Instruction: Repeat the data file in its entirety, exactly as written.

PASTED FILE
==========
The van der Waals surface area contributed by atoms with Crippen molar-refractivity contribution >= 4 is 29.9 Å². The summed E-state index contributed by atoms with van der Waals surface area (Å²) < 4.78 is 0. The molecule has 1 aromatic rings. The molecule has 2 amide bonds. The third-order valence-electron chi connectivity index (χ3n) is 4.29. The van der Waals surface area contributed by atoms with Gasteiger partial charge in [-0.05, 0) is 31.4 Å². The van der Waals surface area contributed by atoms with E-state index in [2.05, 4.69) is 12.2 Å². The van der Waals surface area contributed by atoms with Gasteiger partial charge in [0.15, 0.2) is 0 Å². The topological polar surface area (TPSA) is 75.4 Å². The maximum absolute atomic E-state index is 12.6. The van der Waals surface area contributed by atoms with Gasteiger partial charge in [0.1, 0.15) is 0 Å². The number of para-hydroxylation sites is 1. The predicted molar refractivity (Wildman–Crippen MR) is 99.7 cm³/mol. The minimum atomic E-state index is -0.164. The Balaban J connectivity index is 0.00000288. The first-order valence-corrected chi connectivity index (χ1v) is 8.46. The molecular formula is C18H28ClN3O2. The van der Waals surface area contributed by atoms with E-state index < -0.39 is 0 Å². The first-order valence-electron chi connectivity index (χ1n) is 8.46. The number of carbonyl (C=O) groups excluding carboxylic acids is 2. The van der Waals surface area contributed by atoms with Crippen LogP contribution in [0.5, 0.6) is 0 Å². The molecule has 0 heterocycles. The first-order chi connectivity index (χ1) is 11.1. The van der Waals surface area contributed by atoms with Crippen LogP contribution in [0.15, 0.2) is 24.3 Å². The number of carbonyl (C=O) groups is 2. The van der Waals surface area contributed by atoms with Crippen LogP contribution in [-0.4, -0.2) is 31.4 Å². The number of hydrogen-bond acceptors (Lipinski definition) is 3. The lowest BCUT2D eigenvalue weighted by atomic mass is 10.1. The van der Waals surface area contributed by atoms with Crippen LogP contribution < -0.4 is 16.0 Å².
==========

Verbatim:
The van der Waals surface area contributed by atoms with Crippen molar-refractivity contribution >= 4 is 29.9 Å². The summed E-state index contributed by atoms with van der Waals surface area (Å²) < 4.78 is 0. The molecule has 1 aromatic rings. The molecule has 2 amide bonds. The third-order valence-electron chi connectivity index (χ3n) is 4.29. The van der Waals surface area contributed by atoms with Gasteiger partial charge in [-0.05, 0) is 31.4 Å². The van der Waals surface area contributed by atoms with E-state index in [2.05, 4.69) is 12.2 Å². The van der Waals surface area contributed by atoms with Gasteiger partial charge in [0.15, 0.2) is 0 Å². The topological polar surface area (TPSA) is 75.4 Å². The maximum absolute atomic E-state index is 12.6. The van der Waals surface area contributed by atoms with Gasteiger partial charge in [0.1, 0.15) is 0 Å². The number of para-hydroxylation sites is 1. The predicted molar refractivity (Wildman–Crippen MR) is 99.7 cm³/mol. The minimum atomic E-state index is -0.164. The Balaban J connectivity index is 0.00000288. The first-order valence-corrected chi connectivity index (χ1v) is 8.46. The molecular formula is C18H28ClN3O2. The van der Waals surface area contributed by atoms with E-state index < -0.39 is 0 Å². The first-order valence-electron chi connectivity index (χ1n) is 8.46. The number of carbonyl (C=O) groups excluding carboxylic acids is 2. The van der Waals surface area contributed by atoms with Crippen LogP contribution in [0.5, 0.6) is 0 Å². The molecule has 0 heterocycles. The first-order chi connectivity index (χ1) is 11.1. The van der Waals surface area contributed by atoms with Crippen LogP contribution in [0.15, 0.2) is 24.3 Å². The number of carbonyl (C=O) groups is 2. The van der Waals surface area contributed by atoms with Crippen LogP contribution in [-0.4, -0.2) is 31.4 Å². The number of hydrogen-bond acceptors (Lipinski definition) is 3. The lowest BCUT2D eigenvalue weighted by atomic mass is 10.1. The van der Waals surface area contributed by atoms with Crippen LogP contribution < -0.4 is 16.0 Å².